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Letters

LETTERS: Nairobi-Naivasha SGR line will spur growth of towns along route

SGR passenger train on the Miritini Bridge along the Mombasa-Nairobi route. FILE PHOTO | NMG
SGR passenger train on the Miritini Bridge along the Mombasa-Nairobi route. FILE PHOTO | NMG 

The second phase of the 120km Standard Gauge Railway (SGR) line linking Nairobi and Naivasha is projected to be completed in 2019.

It has the potential of catalysing growth of various townships along the route.

The Nairobi metropolitan region has a huge population that is growing at an exponential rate. According to the 2009 National Census, the region that comprises Nairobi, Kiambu, Machakos and Kajiado counties had a total population of 6.7 million.

It is estimated that the metropolitan region’s population will grow to 14.3 million people by 2030.

Phase 2A of the SGR which will traverse Kajiado, Nairobi, Kiambu, Nakuru and Narok counties is poised to boost development of urban centres in the respective counties and enhance Nairobi’s attractiveness as a commercial and financial hub.

The contractor, China Communication Construction Company (CCCC), expects to have five railway stations along the 120km line. The stations were carefully selected with a long-term transport capacity vision, as well as promoting economic development along the line.

The population distribution and land use activities along the SGR route was another key consideration in the design of the line.

The design will open up real estate market for investment in Kajiado, Nakuru and Kiambu counties. Historically, urban towns have expanded whenever there are major infrastructure developments that make these areas accessible.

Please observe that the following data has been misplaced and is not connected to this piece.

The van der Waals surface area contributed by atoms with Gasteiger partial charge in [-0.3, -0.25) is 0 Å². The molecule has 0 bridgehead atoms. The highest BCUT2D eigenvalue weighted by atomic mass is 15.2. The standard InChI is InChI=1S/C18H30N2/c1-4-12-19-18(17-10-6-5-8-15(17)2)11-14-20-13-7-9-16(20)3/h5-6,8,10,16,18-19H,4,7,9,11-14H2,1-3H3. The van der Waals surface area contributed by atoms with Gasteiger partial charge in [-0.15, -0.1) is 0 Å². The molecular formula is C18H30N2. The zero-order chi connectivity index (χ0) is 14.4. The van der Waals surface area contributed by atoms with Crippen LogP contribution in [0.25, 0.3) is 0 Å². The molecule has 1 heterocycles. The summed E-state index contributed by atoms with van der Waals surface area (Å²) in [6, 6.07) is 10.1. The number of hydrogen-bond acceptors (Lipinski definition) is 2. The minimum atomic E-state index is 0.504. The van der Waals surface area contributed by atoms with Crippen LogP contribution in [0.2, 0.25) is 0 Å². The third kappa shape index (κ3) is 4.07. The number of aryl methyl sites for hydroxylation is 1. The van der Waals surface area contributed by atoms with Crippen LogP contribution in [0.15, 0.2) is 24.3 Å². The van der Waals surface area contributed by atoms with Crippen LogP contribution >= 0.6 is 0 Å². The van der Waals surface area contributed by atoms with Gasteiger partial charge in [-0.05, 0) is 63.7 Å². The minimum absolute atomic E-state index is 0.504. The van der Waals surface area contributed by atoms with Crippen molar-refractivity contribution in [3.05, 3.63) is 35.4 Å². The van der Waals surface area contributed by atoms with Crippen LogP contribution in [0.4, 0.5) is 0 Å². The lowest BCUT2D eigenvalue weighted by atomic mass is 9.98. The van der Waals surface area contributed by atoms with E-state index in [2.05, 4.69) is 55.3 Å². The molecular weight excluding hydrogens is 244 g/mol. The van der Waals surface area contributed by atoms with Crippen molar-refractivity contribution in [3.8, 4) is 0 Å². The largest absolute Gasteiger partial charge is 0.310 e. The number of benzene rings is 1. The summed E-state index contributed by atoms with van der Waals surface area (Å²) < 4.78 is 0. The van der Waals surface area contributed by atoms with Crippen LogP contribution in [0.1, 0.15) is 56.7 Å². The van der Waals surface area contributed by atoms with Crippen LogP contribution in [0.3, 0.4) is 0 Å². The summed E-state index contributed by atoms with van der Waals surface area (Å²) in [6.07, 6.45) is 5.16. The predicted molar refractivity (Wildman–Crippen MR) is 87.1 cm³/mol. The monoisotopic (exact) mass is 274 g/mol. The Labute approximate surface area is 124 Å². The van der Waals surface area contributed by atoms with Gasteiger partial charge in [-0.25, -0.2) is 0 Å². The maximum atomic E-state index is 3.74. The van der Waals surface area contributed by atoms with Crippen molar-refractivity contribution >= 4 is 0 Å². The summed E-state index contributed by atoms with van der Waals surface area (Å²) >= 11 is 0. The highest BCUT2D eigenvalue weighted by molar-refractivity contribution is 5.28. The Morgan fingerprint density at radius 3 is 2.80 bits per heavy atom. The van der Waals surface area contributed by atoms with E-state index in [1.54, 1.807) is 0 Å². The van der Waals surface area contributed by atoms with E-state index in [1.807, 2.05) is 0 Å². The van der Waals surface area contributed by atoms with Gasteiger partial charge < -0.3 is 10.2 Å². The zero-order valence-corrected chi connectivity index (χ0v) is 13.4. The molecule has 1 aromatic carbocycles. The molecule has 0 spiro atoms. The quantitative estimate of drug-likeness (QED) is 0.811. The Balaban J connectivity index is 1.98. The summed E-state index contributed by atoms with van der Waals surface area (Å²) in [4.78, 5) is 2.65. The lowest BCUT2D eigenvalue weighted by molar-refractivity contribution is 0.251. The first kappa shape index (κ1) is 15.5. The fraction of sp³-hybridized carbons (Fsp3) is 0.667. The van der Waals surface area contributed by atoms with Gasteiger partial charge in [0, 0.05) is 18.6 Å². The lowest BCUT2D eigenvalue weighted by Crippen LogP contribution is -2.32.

Perhaps the most significant investment along the route, and which in turn will spur development along the route is the proposed Naivasha Industrial Park.

One such success story is the Gautrain in Johannesburg, South Africa. The launch of the high-speed rail service between Johannesburg and Pretoria, a distance of about 69km, offered thousands of people commuting daily from Pretoria a reliable and convenient mode of transport.

A study done by KPMG on the five-year economic impact of the Gautrain showed that approximately Sh86.3 billion had been injected into new developments and upgrades of retail centres within a 10km radius of the railway stations.

The high-speed rail service also impacted positively on the property values close to the stations, with a significant increase in office space investments. The development of the housing markets in Kajiado, Nakuru, Narok and Kiambu counties would additionally complement the government’s big-four agenda of adding 500,000 affordable units over the next five years.

It is important to note that urbanised areas need reliable transport systems to feed their inhabitants and for the aforementioned towns the SGR will be their meal cart. Livestock from ranches in Akira, Mai-Mahiu and Kedong will have a safer, reliable and faster mode of transport.

Naivasha-based flower farms will have alternative and cheaper transport to ferry their produce to various markets. Intra-county trade will also be boosted as towns such as Voi, Makueni and Mombasa can take their produce to deeper markets.

At the same time, the contractor should place more emphasis on creating wealth and employment opportunities for the residents along the route.

With the expected economic impact on the satellite towns along the route, the residents ought to be empowered to be in a good position to take advantage of these opportunities.

Planned out well through the involvement of all stakeholders, the second phase of the SGR has the potential of urbanising our counties.

Joel Thumbi, head of content production, Hisani Content House.

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